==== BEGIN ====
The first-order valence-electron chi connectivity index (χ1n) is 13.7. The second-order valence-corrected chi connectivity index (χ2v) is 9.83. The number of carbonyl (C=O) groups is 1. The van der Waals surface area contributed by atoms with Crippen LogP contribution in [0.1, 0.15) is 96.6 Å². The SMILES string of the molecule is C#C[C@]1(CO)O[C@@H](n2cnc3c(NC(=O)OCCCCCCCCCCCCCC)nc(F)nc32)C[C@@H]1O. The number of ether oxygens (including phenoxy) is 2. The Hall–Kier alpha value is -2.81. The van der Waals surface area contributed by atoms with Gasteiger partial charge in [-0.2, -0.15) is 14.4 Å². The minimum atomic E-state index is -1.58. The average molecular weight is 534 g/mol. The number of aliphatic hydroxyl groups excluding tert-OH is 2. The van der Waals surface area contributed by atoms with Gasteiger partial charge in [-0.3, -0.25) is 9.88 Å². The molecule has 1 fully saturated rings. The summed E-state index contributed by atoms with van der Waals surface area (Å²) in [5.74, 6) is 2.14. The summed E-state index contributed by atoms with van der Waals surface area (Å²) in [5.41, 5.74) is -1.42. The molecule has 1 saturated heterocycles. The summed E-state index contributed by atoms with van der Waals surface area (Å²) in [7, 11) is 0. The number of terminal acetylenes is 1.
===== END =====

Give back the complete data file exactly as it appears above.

The first-order valence-electron chi connectivity index (χ1n) is 13.7. The second-order valence-corrected chi connectivity index (χ2v) is 9.83. The number of carbonyl (C=O) groups is 1. The van der Waals surface area contributed by atoms with Crippen LogP contribution in [0.1, 0.15) is 96.6 Å². The SMILES string of the molecule is C#C[C@]1(CO)O[C@@H](n2cnc3c(NC(=O)OCCCCCCCCCCCCCC)nc(F)nc32)C[C@@H]1O. The number of ether oxygens (including phenoxy) is 2. The Hall–Kier alpha value is -2.81. The van der Waals surface area contributed by atoms with Gasteiger partial charge in [-0.2, -0.15) is 14.4 Å². The minimum atomic E-state index is -1.58. The average molecular weight is 534 g/mol. The number of aliphatic hydroxyl groups excluding tert-OH is 2. The van der Waals surface area contributed by atoms with Gasteiger partial charge in [-0.3, -0.25) is 9.88 Å². The molecule has 1 fully saturated rings. The summed E-state index contributed by atoms with van der Waals surface area (Å²) in [5.74, 6) is 2.14. The summed E-state index contributed by atoms with van der Waals surface area (Å²) in [5.41, 5.74) is -1.42. The molecule has 1 saturated heterocycles. The summed E-state index contributed by atoms with van der Waals surface area (Å²) in [7, 11) is 0. The number of terminal acetylenes is 1.